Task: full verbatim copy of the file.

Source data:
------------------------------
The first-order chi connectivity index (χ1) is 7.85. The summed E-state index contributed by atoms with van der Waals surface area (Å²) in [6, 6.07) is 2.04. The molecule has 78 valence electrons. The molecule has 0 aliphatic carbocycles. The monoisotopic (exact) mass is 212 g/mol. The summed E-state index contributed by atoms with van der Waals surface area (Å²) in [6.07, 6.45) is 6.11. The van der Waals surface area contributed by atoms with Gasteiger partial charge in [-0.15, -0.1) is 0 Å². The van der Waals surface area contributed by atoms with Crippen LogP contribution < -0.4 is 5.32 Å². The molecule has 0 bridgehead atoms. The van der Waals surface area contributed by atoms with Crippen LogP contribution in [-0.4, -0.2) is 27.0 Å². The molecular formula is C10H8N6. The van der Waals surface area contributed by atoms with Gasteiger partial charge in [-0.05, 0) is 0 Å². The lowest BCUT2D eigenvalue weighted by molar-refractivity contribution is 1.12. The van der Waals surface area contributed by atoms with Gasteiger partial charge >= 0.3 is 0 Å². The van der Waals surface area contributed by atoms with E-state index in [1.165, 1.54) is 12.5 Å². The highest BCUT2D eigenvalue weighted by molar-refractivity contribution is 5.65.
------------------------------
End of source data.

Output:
The first-order chi connectivity index (χ1) is 7.85. The summed E-state index contributed by atoms with van der Waals surface area (Å²) in [6, 6.07) is 2.04. The molecule has 78 valence electrons. The molecule has 0 aliphatic carbocycles. The monoisotopic (exact) mass is 212 g/mol. The summed E-state index contributed by atoms with van der Waals surface area (Å²) in [6.07, 6.45) is 6.11. The van der Waals surface area contributed by atoms with Gasteiger partial charge in [-0.15, -0.1) is 0 Å². The van der Waals surface area contributed by atoms with Crippen LogP contribution < -0.4 is 5.32 Å². The molecule has 0 bridgehead atoms. The van der Waals surface area contributed by atoms with Crippen LogP contribution in [-0.4, -0.2) is 27.0 Å². The molecular formula is C10H8N6. The van der Waals surface area contributed by atoms with Gasteiger partial charge in [-0.05, 0) is 0 Å². The lowest BCUT2D eigenvalue weighted by molar-refractivity contribution is 1.12. The van der Waals surface area contributed by atoms with Gasteiger partial charge >= 0.3 is 0 Å². The van der Waals surface area contributed by atoms with E-state index in [1.165, 1.54) is 12.5 Å². The highest BCUT2D eigenvalue weighted by molar-refractivity contribution is 5.65.